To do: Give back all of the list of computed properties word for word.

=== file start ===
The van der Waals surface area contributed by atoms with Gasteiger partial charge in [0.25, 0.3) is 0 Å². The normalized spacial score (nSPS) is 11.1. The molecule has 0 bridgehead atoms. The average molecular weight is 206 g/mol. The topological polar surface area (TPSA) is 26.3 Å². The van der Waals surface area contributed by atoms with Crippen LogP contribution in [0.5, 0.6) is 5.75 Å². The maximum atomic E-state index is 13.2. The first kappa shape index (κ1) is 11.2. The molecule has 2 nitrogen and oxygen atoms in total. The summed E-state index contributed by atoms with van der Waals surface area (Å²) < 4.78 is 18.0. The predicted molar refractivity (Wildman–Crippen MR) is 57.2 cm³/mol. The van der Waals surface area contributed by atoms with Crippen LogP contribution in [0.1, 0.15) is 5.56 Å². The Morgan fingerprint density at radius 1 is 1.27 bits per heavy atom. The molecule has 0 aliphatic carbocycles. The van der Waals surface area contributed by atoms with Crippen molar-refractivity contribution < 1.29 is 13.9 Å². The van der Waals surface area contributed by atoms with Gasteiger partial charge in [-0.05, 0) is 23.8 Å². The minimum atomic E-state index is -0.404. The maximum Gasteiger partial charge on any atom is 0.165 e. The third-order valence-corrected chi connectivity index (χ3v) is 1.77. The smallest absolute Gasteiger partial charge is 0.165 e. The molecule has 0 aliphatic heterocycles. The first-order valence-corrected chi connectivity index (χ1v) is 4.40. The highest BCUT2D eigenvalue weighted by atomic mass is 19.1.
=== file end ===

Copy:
The van der Waals surface area contributed by atoms with Gasteiger partial charge in [0.25, 0.3) is 0 Å². The normalized spacial score (nSPS) is 11.1. The molecule has 0 bridgehead atoms. The average molecular weight is 206 g/mol. The topological polar surface area (TPSA) is 26.3 Å². The van der Waals surface area contributed by atoms with Crippen LogP contribution in [0.5, 0.6) is 5.75 Å². The maximum atomic E-state index is 13.2. The first kappa shape index (κ1) is 11.2. The molecule has 2 nitrogen and oxygen atoms in total. The summed E-state index contributed by atoms with van der Waals surface area (Å²) < 4.78 is 18.0. The predicted molar refractivity (Wildman–Crippen MR) is 57.2 cm³/mol. The van der Waals surface area contributed by atoms with Crippen LogP contribution in [0.1, 0.15) is 5.56 Å². The Morgan fingerprint density at radius 1 is 1.27 bits per heavy atom. The molecule has 0 aliphatic carbocycles. The van der Waals surface area contributed by atoms with Crippen molar-refractivity contribution < 1.29 is 13.9 Å². The van der Waals surface area contributed by atoms with Gasteiger partial charge in [-0.05, 0) is 23.8 Å². The minimum atomic E-state index is -0.404. The maximum Gasteiger partial charge on any atom is 0.165 e. The third-order valence-corrected chi connectivity index (χ3v) is 1.77. The smallest absolute Gasteiger partial charge is 0.165 e. The molecule has 0 aliphatic heterocycles. The first-order valence-corrected chi connectivity index (χ1v) is 4.40. The highest BCUT2D eigenvalue weighted by atomic mass is 19.1.